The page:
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### Travelling at Light Speed

```
Date: 04/11/98 at 16:20:00
From: Mr. DEAN LOWELL CRUMMY
Subject: LIGHT TRAVEL

How long in time, not distance, would it take to go to Mars or
Jupiter? At light speed?
```

```
Date: 04/13/98 at 09:48:19
From: Doctor Barrus
Subject: Re: LIGHT TRAVEL

Hi, Dean!

It depends on how far away from Mars or Jupiter the earth is. The
earth, according to:

http://www.star.le.ac.uk/espace/Planets/relativep.html

is located an average of 150 million kilometers away from the sun, and
Jupiter and Mars are at average distances of 780 and 228 millions of
kilometers away from the sun, respectively. But every planet is
revolving around the sun, and at different rates, so the distance from
planet to planet is constantly changing.

So, assuming that the sun, the Earth, and Mars were all lined up
(which they're not), you could have Mars and Earth as close together
as (228 - 150 =)78 million kilometers ...

<---------------228---------->
(Sun)               *        *
Earth     Mars
<------150----------><---78-->

... or as far apart as (228 + 150 = )378 million kilometers:

*                     (Sun)             *
Mars                                   Earth
<---------228-----------><----150------->

Similarly, distances between Earth and Jupiter could be anything from
around 630 million kilometers to 930 million kilometers. Of course,
these calculations aren't exact, because the two planets and the sun
rarely line up like in the diagrams above, and the distances I used
are just average distances -- the planets can be closer to or farther
away from the sun. I just gave the example above so that you could see
that the distances can really vary.

But let's suppose that we know the exact distance between the earth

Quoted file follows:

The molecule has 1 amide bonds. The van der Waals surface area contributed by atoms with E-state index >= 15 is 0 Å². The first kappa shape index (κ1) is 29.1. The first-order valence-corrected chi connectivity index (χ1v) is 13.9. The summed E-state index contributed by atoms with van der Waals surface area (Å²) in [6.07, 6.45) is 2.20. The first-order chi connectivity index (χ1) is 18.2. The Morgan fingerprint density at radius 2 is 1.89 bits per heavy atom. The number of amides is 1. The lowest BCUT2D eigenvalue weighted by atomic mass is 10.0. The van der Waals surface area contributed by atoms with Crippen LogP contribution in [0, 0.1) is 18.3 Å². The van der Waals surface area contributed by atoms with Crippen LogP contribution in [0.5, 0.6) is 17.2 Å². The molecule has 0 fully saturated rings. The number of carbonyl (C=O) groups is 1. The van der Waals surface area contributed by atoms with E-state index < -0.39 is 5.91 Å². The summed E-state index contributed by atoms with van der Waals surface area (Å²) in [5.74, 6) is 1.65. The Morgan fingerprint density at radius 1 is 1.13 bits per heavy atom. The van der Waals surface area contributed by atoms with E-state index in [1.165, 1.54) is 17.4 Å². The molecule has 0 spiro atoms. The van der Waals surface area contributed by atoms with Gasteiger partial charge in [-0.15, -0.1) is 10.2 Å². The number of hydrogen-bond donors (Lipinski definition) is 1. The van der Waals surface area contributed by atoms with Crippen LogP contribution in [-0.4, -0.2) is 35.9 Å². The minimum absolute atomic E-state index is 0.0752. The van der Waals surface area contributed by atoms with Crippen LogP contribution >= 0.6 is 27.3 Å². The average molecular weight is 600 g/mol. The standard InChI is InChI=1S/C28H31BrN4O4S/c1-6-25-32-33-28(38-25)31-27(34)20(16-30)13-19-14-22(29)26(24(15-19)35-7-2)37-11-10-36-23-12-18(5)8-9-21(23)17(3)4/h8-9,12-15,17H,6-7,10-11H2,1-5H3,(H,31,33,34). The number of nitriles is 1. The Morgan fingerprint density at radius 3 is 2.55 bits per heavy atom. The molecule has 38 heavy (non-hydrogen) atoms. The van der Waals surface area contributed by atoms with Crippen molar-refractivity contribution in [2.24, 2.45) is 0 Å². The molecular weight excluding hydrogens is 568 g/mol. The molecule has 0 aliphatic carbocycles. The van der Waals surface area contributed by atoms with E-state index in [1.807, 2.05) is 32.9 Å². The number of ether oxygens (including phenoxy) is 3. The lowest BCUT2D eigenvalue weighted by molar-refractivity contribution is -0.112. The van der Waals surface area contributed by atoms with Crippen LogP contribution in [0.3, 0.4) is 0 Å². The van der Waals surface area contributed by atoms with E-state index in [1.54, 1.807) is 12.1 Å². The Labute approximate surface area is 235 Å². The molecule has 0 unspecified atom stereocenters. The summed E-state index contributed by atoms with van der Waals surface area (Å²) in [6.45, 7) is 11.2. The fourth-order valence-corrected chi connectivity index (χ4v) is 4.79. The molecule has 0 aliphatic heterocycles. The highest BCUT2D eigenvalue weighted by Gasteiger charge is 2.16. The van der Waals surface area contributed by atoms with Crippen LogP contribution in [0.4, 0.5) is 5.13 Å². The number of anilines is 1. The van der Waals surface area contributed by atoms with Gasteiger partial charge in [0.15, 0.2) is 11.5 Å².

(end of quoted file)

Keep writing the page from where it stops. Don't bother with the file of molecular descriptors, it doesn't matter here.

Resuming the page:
and another planet. Then to find out how long the trip would be, we'd
use the formula

distance = speed * time

to get

distance
time = ----------
speed

So, suppose the Earth and Mars are 200 million kilometers away from
each other right now. Then a trip to Mars would take time t, where

t = (200 million kilometers)/(speed of light)

= (2 * 10^11 meters)/(3.0 * 10^8 meters per second)

[Here, I just converted the kilometers into meters (using the fact
that there are 1000 meters in a kilometer), wrote the distance in
scientific notation (so it's easier to calculate), and wrote out
approximately what the speed of light is.]

So:

t = 667 seconds (approximately)

which translates to 11 minutes and 7 seconds.

(NOTE: This is how long someone on *earth* would see the trip as
taking. A person actually on the ship to Mars, traveling at the speed
of light, wouldn't be aware of ANY time passing. This would happen
because of the phenomena that Einstein explained in his theory of
relativity.)

because the distances between earth and Mars and Jupiter are always
changing, and therefore the times required to travel to them at light
speed also change. If we did know the exact distance, though, we could
figure out approximately how long a journey of that kind would take.

-Doctor Barrus, The Math Forum
Check out our web site! http://mathforum.org/dr.math/
```
Associated Topics:
High School Physics/Chemistry

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